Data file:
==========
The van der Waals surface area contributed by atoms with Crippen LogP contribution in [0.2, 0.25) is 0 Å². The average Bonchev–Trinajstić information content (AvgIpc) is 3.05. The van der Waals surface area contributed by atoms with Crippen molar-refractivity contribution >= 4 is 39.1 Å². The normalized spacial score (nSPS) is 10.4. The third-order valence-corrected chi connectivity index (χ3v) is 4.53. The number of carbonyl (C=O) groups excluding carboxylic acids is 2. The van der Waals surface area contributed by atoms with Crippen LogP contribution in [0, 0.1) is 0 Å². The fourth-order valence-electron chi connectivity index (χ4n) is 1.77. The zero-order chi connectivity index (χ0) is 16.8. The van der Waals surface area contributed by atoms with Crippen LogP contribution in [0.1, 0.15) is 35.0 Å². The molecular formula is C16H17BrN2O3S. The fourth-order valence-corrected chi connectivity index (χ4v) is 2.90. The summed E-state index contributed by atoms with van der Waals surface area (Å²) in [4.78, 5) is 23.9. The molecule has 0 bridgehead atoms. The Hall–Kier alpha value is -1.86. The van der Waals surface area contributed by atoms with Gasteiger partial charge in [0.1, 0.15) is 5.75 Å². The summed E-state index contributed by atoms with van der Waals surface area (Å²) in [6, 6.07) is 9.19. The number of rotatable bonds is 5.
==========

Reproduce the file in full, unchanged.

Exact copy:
The van der Waals surface area contributed by atoms with Crippen LogP contribution in [0.2, 0.25) is 0 Å². The average Bonchev–Trinajstić information content (AvgIpc) is 3.05. The van der Waals surface area contributed by atoms with Crippen molar-refractivity contribution >= 4 is 39.1 Å². The normalized spacial score (nSPS) is 10.4. The third-order valence-corrected chi connectivity index (χ3v) is 4.53. The number of carbonyl (C=O) groups excluding carboxylic acids is 2. The van der Waals surface area contributed by atoms with Crippen LogP contribution in [0, 0.1) is 0 Å². The fourth-order valence-electron chi connectivity index (χ4n) is 1.77. The zero-order chi connectivity index (χ0) is 16.8. The van der Waals surface area contributed by atoms with Crippen LogP contribution in [0.1, 0.15) is 35.0 Å². The molecular formula is C16H17BrN2O3S. The fourth-order valence-corrected chi connectivity index (χ4v) is 2.90. The summed E-state index contributed by atoms with van der Waals surface area (Å²) in [4.78, 5) is 23.9. The molecule has 0 bridgehead atoms. The Hall–Kier alpha value is -1.86. The van der Waals surface area contributed by atoms with Gasteiger partial charge in [0.1, 0.15) is 5.75 Å². The summed E-state index contributed by atoms with van der Waals surface area (Å²) in [6, 6.07) is 9.19. The number of rotatable bonds is 5.